Calgary is the third most populous city in Canada, but is larger in land area than Toronto. With so much of the population located outside of the downtown core – often significantly outside – the challenges facing a downtown-centric theatre scene are clear. If someone working downtown leaves work at the end of the day and drives half an hour to have dinner at home, the chances of them wanting to make that drive again to see a show are, frankly, not great.

This is what made the idea of producing rihannaboi95 so appealing to us; there’s no need to leave home in order to watch the show. Our partnership with the Calgary Public Library and other community groups and organizations will open up access further, organizing viewing events with facilitated discussions and providing access to viewing devices, the required internet connection and a safe space in which to view the show.

We’re hoping that by bringing the work directly to Calgarians in every part of the city, we will be able to attract an engaged, diverse audience who can enter into a meaningful and productive electronic post-show conversation about the play’s ideas and their relationship to our city. Jordan has further contributed toward helping us frame this discussion by adapting the script to be set in Calgary, rather than the Toronto setting of the original production. Being able to engage with community organizations throughout the city and have them promote the show to their members – without them having to navigate the challenge of getting downtown to see the show – is an opportunity that we hope can open doors to many who have not previously seen theatre in Calgary.

As for the barrier of ticket prices, access to the link for viewing the show will be provided without cost. In place of paid admissions, we’re gathering support from individual and corporate donors who believe in the value of our programming. And it’s our intention that rihannaboi95 is just the start of a new approach to paid admissions, so that with all our future work, nobody is prevented from seeing the show because of the price of a ticket.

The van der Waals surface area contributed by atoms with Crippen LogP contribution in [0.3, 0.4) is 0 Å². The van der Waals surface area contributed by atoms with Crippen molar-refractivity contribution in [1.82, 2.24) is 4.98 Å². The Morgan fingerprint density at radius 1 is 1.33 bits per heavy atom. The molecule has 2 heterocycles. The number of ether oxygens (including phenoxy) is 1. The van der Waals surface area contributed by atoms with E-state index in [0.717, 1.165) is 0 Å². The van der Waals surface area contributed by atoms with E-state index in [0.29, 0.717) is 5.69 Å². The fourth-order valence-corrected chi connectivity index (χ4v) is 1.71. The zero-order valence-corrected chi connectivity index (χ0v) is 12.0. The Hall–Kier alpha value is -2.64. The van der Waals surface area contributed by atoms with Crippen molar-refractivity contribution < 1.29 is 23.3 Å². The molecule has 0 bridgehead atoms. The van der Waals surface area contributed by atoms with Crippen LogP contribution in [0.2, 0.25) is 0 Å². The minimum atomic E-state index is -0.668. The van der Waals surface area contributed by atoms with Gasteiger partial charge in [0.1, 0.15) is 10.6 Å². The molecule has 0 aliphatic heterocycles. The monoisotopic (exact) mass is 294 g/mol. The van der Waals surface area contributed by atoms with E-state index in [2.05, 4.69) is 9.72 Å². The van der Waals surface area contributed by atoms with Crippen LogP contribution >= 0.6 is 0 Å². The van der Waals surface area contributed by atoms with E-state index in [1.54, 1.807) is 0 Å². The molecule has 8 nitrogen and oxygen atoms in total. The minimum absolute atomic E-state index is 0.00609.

We still have a number of elements to finalize prior to our run at the end of April, including how to best facilitate the post-performance conversations online, but our excitement over the production and its possibilities grow daily. And while our focus is on including more Calgarians in the discussion, it’s also exciting that the show will be viewable far beyond our city limits, so we invite you to join us wherever you are – you can learn more about the show and get all of the details at



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About the Author

Simon is the Founder & Artistic Director of Downstage, and has directed many of the company's productions including Bashir Lazhar, In the Wake, Good Fences, Sia and My Family and Other Endangered Species. He has also worked with other companies including Vertigo Theatre, Alberta Theatre Projects and Theatre Calgary, where he is the Associate Director on A Christmas Carol. Simon is the recipient of The Lieutenant Governor of Alberta Emerging Artist Award and has been nominated for several Betty Mitchell Awards, including two nominations for Outstanding Direction, winning the award in 2014.